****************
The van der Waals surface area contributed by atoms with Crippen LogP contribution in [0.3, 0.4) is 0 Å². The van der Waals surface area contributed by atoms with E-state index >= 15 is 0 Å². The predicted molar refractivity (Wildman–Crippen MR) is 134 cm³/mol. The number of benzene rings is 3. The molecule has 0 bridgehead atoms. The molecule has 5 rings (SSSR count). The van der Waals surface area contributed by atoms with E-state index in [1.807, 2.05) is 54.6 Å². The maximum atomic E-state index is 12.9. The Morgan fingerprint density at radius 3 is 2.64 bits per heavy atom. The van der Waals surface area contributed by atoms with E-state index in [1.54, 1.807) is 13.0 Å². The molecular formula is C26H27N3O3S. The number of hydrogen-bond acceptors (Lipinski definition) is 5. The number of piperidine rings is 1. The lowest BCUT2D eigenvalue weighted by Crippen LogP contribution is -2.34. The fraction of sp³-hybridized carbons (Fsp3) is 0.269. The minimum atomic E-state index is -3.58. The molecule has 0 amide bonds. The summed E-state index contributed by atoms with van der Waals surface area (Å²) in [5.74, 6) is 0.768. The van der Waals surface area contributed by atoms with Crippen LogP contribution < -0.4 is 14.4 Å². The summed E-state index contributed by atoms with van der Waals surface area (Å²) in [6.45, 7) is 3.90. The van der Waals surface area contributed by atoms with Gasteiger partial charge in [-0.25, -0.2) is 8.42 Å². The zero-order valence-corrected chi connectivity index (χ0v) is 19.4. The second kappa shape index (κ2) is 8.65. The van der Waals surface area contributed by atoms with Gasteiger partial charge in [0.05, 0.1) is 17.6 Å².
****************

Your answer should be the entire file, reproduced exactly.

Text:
The van der Waals surface area contributed by atoms with Crippen LogP contribution in [0.3, 0.4) is 0 Å². The van der Waals surface area contributed by atoms with E-state index >= 15 is 0 Å². The predicted molar refractivity (Wildman–Crippen MR) is 134 cm³/mol. The number of benzene rings is 3. The molecule has 0 bridgehead atoms. The molecule has 5 rings (SSSR count). The van der Waals surface area contributed by atoms with E-state index in [1.807, 2.05) is 54.6 Å². The maximum atomic E-state index is 12.9. The Morgan fingerprint density at radius 3 is 2.64 bits per heavy atom. The van der Waals surface area contributed by atoms with E-state index in [1.54, 1.807) is 13.0 Å². The molecular formula is C26H27N3O3S. The number of hydrogen-bond acceptors (Lipinski definition) is 5. The number of piperidine rings is 1. The lowest BCUT2D eigenvalue weighted by Crippen LogP contribution is -2.34. The fraction of sp³-hybridized carbons (Fsp3) is 0.269. The minimum atomic E-state index is -3.58. The molecule has 0 amide bonds. The summed E-state index contributed by atoms with van der Waals surface area (Å²) in [5.74, 6) is 0.768. The van der Waals surface area contributed by atoms with Crippen LogP contribution < -0.4 is 14.4 Å². The summed E-state index contributed by atoms with van der Waals surface area (Å²) in [6.45, 7) is 3.90. The van der Waals surface area contributed by atoms with Gasteiger partial charge in [-0.25, -0.2) is 8.42 Å². The zero-order valence-corrected chi connectivity index (χ0v) is 19.4. The second kappa shape index (κ2) is 8.65. The van der Waals surface area contributed by atoms with Gasteiger partial charge in [0.05, 0.1) is 17.6 Å².